LOVELAND, Colo. (KDVR) — Two planes collided midair in the Denver metro area on Wednesday, bringing back memories for a Pueblo man who survived a similar crash 40 years ago.
Steve Kinnett was preparing for his 100th skydive in April 1981 when a commuter airliner slammed into the side of the Cessna that he was in, splitting the aircraft into two pieces.
The commuter airliner had just departed the old Stapleton Airport, headed to Gillette, Wyo., with 10 passengers and three crew members on board.
“I was checking my altimeter and kaboom. It was like dynamite went off. The sound was loud enough to be the loudest thing I’d ever heard and the impact was huge,” Kinnett said.
Kinnett says when he looked behind him, the entire back half of the aircraft was missing.
“The wings were gone. The fuselage was gone. Three of the jumpers were gone. The pilots were gone. There was just two of us left on a piece of wreckage,” he said.
Kinnett jumped off the remaining portion of the plane and began a free fall that lasted about 15 seconds until his parachute opened.
He assumed the plane had exploded.
“I looked down at the ground. It was a smoking pit down there, and I didn’t have any idea we’d gotten hit by another aircraft. Our plane was chopped by the propeller of the other airplane and it was strewn over about a mile and a half,” he said.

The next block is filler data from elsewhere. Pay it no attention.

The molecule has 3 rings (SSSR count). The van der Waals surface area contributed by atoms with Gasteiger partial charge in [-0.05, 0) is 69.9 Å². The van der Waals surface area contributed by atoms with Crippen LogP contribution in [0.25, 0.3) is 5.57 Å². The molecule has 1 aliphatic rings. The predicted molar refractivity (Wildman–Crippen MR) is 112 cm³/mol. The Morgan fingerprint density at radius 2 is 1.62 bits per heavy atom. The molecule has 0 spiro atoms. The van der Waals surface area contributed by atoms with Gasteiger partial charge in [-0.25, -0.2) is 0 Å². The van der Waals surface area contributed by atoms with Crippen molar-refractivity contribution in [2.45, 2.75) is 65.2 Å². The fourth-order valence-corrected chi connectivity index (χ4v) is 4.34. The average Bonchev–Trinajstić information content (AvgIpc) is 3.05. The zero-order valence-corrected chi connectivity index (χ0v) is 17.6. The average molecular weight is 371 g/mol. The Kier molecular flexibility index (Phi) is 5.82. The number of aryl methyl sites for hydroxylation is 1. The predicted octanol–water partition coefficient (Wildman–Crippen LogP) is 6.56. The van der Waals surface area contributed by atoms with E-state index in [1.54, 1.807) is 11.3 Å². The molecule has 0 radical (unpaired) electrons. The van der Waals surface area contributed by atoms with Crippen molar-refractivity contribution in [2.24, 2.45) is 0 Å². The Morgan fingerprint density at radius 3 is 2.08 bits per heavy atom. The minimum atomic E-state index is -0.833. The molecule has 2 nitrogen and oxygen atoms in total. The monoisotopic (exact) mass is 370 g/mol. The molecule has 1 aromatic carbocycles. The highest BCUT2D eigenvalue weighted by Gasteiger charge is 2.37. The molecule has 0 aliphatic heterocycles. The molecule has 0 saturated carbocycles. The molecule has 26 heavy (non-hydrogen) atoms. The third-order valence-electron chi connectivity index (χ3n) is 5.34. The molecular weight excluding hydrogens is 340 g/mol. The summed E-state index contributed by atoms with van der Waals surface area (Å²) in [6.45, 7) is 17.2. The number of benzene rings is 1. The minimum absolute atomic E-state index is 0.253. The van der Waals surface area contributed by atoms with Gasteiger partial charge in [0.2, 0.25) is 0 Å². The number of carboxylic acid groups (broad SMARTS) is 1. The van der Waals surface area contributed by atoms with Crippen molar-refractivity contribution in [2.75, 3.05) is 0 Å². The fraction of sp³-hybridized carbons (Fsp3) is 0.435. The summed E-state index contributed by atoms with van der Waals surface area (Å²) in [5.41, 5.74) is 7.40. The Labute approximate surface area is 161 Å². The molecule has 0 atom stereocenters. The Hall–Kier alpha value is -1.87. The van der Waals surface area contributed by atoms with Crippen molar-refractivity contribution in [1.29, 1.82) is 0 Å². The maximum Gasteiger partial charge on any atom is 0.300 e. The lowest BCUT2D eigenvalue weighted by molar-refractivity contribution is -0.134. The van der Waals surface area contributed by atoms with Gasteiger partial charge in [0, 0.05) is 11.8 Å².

It wasn’t until he was safely back on the ground that Kinnett learned two of his friends on the plane had been killed, along with 10 passengers and 3 crew members aboard the commuter plane.
“Unfortunately, they had 30 to 40 seconds where they knew they weren’t going to make it. It was front page news all over the world,” Kinnett said.
For years, Kinnett says he struggled with survivor’s guilt.
“Being the only one who wasn’t injured, it makes you wonder why I wasn’t injured,” he said.
However, he’s thankful he survived, and amazingly he was back up in a plane skydiving the next day.
“It was a parachute and the skydive that saved me. It was the airplane that almost killed me. That’s how I rationalize that it’s OK to skydive. I still skydive,” Kinnett said.
Kinnett has since made around 1,100 jumps out of an airplane.
The pilot and two others aboard that Cessna also survived the collision.
As fate would have it, Kinnett ended up on the same plane as the pilot and one of those skydivers seven or eight years later on the anniversary of the crash, a reunion they never planned.